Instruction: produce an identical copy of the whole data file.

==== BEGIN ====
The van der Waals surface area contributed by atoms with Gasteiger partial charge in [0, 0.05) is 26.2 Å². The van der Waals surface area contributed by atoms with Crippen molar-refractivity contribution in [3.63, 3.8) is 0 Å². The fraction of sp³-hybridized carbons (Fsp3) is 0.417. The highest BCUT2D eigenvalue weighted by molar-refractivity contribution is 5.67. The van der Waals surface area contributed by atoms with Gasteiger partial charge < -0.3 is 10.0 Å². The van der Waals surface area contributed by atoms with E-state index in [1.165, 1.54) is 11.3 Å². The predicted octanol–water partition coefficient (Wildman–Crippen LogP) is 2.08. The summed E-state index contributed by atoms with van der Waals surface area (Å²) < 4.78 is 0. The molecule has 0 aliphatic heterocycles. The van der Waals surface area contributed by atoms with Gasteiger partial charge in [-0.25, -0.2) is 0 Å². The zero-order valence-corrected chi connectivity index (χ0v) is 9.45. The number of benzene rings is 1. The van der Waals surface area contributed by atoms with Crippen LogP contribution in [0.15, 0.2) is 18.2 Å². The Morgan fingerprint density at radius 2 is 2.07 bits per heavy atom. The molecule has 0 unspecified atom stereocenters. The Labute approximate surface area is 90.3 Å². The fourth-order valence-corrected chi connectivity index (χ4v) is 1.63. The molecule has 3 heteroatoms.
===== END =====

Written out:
The van der Waals surface area contributed by atoms with Gasteiger partial charge in [0, 0.05) is 26.2 Å². The van der Waals surface area contributed by atoms with Crippen molar-refractivity contribution in [3.63, 3.8) is 0 Å². The fraction of sp³-hybridized carbons (Fsp3) is 0.417. The highest BCUT2D eigenvalue weighted by molar-refractivity contribution is 5.67. The van der Waals surface area contributed by atoms with Gasteiger partial charge < -0.3 is 10.0 Å². The van der Waals surface area contributed by atoms with E-state index in [1.165, 1.54) is 11.3 Å². The predicted octanol–water partition coefficient (Wildman–Crippen LogP) is 2.08. The summed E-state index contributed by atoms with van der Waals surface area (Å²) < 4.78 is 0. The molecule has 0 aliphatic heterocycles. The van der Waals surface area contributed by atoms with Gasteiger partial charge in [-0.25, -0.2) is 0 Å². The zero-order valence-corrected chi connectivity index (χ0v) is 9.45. The number of benzene rings is 1. The van der Waals surface area contributed by atoms with Crippen LogP contribution in [0.15, 0.2) is 18.2 Å². The Morgan fingerprint density at radius 2 is 2.07 bits per heavy atom. The molecule has 0 unspecified atom stereocenters. The Labute approximate surface area is 90.3 Å². The fourth-order valence-corrected chi connectivity index (χ4v) is 1.63. The molecule has 3 heteroatoms.